Honestly, it's a scene that goes from very emotional talking about some of these incidences of police violence that is really driving this movement and then also really joyous when they think about the size of the crowd they've gotten and the support they're getting from some people in the street.


BERMAN: Evan, you were talking about hearing from police or what police are doing. This is the now. This is 4:25 p.m. it's the afternoon. The problems with these protests don't come in the afternoon or broad daylight. It comes after dark.

So, what are the police plans for tonight?

MCMORRIS-SANTORO: Well, that's right. I mean, where we are right now is what we've seen in New York and across the country and a lot of places, which is a peaceful protest during the day. There are no indications that this particular group could go in a different direction at any time during the day or into the night.

They've made no indication of that at all. That's not been happening. But obviously, the mayor of New York saying last night after some footage and incidents of violence in some of the crowds that he won't tolerate another night like last night here in New York.

But again, this group that I am with right now, no indication that that's happening or on the agenda at all.

BERMAN: All right, Evan McMorris-Santoro, please stay safe. Stay on the ground there. Keep us posted as news develops.

Coming up, protesters gathering again today near the White House, though not as close as last night. We're going to bring you the very latest next.



BERMAN: All right, the breaking news, protests in cities across the country.

We want to go straight to Chicago where I do understand that is some tension now. CNN's Ryan Young on the ground.

Ryan, give us a sense of what you're seeing.

RYAN YOUNG, CNN NATIONAL CORRESPONDENT: Yes, John, how you doing? There are several protesters now that are in the downtown area. And in fact, they've all split up to different directions trying to make it harder for police to corral them.

One of the intersections that is a flashpoint right now is this one right here. That is State Street that's just across from us and what's happened is they've set up an intersection here so the protesters can't block off State Street.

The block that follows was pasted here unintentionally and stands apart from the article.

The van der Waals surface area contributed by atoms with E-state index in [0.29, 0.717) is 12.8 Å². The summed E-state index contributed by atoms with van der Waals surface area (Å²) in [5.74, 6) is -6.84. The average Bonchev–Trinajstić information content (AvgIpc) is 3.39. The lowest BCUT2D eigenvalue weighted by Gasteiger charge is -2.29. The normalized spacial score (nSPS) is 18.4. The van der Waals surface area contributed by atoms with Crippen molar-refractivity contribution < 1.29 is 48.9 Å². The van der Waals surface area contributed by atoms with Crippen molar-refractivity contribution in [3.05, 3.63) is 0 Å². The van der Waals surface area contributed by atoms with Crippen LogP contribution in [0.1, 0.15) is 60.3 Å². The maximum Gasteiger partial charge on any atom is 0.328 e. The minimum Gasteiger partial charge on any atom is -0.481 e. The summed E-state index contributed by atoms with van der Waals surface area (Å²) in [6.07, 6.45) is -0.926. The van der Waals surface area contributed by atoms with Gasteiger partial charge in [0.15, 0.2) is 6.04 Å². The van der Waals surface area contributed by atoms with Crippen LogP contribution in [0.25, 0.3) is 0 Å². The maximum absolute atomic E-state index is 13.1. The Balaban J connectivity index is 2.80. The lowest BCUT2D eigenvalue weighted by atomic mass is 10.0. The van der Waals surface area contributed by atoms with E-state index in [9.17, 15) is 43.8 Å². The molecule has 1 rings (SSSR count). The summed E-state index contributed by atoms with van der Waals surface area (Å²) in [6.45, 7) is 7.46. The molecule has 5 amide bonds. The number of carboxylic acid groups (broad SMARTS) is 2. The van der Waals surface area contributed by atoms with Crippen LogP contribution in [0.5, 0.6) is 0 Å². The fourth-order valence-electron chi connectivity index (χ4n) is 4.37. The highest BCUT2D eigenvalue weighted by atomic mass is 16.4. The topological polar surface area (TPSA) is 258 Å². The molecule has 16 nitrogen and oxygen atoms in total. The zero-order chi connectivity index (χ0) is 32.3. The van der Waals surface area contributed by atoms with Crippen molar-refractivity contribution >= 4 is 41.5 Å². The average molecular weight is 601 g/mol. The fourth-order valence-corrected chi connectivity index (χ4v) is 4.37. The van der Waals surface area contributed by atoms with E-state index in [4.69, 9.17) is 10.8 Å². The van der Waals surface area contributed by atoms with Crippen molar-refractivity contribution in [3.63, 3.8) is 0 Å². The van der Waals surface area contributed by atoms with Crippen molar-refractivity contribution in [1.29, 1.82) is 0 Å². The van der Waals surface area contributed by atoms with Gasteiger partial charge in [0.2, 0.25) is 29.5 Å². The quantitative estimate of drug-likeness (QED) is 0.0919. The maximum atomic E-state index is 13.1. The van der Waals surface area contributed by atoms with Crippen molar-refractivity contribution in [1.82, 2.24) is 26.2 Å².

The officers are here and that's why the protesters, some of them have stopped marching, and they are going toe to toe with them. In fact, there have been calls from inside the crowd to push forward. We've seen officers keeping these links together so they cannot allow the protesters to breakthrough.

There's been conversations, of course, with yelling and screaming back and forth. But the real goal has been to get directly in the faces of the officers. And at this point, they have not been able to get through.

I want to show you the back-up that they have here, standing off to the side to make sure that happens.

Last night, there was a protest here. Everything went smoothly for the first hour. And then, all of a sudden, late at night, things got a little rowdy and windows got broken in downtown. And John, as we go live, it looks like the officers have decided to

move out of the way, opening it up for protesters to walk on State Street.

We did see them positioning buses to block off certain portions of the street to make sure it was safe for some of these marchers to march. And maybe that was what they were trying to do.

And now you see some of those officers pulling back as these protesters are moving forward. And some of the officers are even being screamed at, even though they are just slowly pulling back out of the way here.

Once again, I did want to go through this. Last night, there was a protest, maybe about a few hundred people. It was later, early this morning, where several protesters gathered at the Trump Tower and then started spreading through downtown, breaking some of the windows throughout here.